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NFL Draft Profile – RB Zach Charbonnet

By Doug Orth | 4/11/23 |

Zach Charbonnet


College: UCLA
Height/Weight: 6'0"/214
Hands: 9 7/8"
Age: 22 (at the time of the 2023 season opener)

Important NFL Combine Numbers

40-Yard Dash: 4.53
Vertical Jump: 37"
Broad Jump: 10' 2"
20-Yard Shuttle: N/A
3-Cone: N/A

College Production (Stats)

High-end NFL Player Comp(s): Michael Pittman
Low-end NFL Player Comp(s): Tyler Allgeier

Best Scheme Fit: An offense that leans on inside zone runs, although he is versatile enough to fare well in a gap scheme.

Best Team Fit(s): Bengals, Cowboys, Chargers, Eagles, Buccaneers

Non-bolded times - Good examples of attribute
Bolded times - Average/poor examples of attribute

Position-Specific Attributes and Grades (2022)
Attribute Att Grade Scale Examples
Burst/Explosiveness 7.5 10.0 0:53, 1:05, 1:50, 1:53, 1:54, 2:32, 5:41
Contact Balance 9.5 10.0

0:43, 1:24, 2:37, 2:46, 4:06, 5:04, 5:55

1:00, 1:19, 1:53

Instincts/Patience/Vision 8.5 10.0

0:53, 1:50, 1:53, 2:32, 3:18, 3:46, 4:06

0:15, 0:40, 0:59, 2:44, 4:39

Power/Tackle-Breaking Ability 9.5 10.0

1:50, 3:21, 3:46, 4:02, 4:06, 4:09, 5:55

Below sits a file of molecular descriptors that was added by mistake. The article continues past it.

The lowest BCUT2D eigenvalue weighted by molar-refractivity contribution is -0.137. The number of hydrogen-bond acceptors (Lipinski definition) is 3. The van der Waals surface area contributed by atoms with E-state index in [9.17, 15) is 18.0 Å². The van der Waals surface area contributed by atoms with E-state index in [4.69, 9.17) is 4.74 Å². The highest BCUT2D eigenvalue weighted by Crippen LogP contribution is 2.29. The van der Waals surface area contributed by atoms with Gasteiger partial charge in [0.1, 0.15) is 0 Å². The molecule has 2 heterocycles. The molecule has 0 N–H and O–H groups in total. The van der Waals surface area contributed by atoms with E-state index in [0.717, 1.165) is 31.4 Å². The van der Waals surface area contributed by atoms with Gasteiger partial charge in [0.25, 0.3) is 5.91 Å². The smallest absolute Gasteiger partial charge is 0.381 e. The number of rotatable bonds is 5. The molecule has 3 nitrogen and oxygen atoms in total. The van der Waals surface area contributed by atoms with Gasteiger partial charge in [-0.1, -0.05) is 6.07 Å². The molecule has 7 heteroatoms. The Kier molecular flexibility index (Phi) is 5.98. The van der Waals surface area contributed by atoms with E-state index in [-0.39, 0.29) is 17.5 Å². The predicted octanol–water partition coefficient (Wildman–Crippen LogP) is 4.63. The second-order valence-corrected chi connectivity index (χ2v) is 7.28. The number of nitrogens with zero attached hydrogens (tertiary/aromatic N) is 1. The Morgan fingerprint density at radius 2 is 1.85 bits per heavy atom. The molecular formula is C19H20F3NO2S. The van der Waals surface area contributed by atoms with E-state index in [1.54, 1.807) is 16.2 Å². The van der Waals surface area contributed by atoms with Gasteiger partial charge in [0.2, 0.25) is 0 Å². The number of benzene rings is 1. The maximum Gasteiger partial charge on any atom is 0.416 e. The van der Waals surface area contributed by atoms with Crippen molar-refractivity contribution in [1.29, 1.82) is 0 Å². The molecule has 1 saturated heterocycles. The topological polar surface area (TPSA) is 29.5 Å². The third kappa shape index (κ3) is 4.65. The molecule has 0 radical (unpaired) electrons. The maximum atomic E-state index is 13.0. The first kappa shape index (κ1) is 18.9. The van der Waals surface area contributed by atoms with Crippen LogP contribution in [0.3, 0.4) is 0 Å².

1:09, 2:42

Quickness/Elusiveness 8.0 10.0

2:03, 2:30, 2:37, 3:21, 4:50, 5:41, 5:55

0:15, 1:09, 3:02

Route-Running/Hands 7.5 10.0

0:31, 1:52, 2:03, 3:34, 4:00, 5:04

0:28, 6:27

Ball Security 5.5 6.0 4:20
Pass Protection 4.5 6.0

0:37, 1:06, 4:29, 5:56


Durability 3.0 4.0  
Long Speed 2.5 4.0 1:05, 1:52, 2:32
Film Grade 66.0 80.0

Pre-Draft Fantasy Prospect Grade* (out of 50): 41.0

* - How well does his skill set carry over to the fantasy game? For running backs, a player needs to be a three-down option as well as a realistic threat for 1,000 rushing yards and 500 receiving yards to be a candidate for a perfect grade. Positional scarcity at the pro level is also a part of the equation.


Charbonnet works inside the tackles without hesitation and finishes runs as well as any prospect in this class, thanks in large part to a powerful lower half. His 215-pound frame does not do him justice, as he runs angrier than just about any of his peers. Most of his touches end up testing the manhood of defenders. His game tape is littered with examples of him running through linebackers/defensive backs and generating yards after contact (averaged 4.2 yards after contact per carry in 2022). Charbonnet is resourceful enough (stiff arm, dead leg, moderate jump-cut, etc.) that he can usually avoid unnecessary contact at the first level - he is usually patient and his vision rarely betrays him - and has a great feel when to lower the boom on players his size or smaller at the second and third level. While he possesses average timed speed for a running back, the Michigan transfer can chew up some ground once he has a runway (usually build-up speed is a product of being a long-strider, which he is). While he will get tracked down from behind, he has enough burst and explosiveness to break off medium-sized chunk runs. (To that end, he ranked fifth in FBS with 26 carries of 15-plus yards in 2022.) Charbonnet also boasts unusually good hands for a powerful back, possessing the ability to snag balls thrown outside of his frame. He is also not afraid to punish defenders as a blocker either.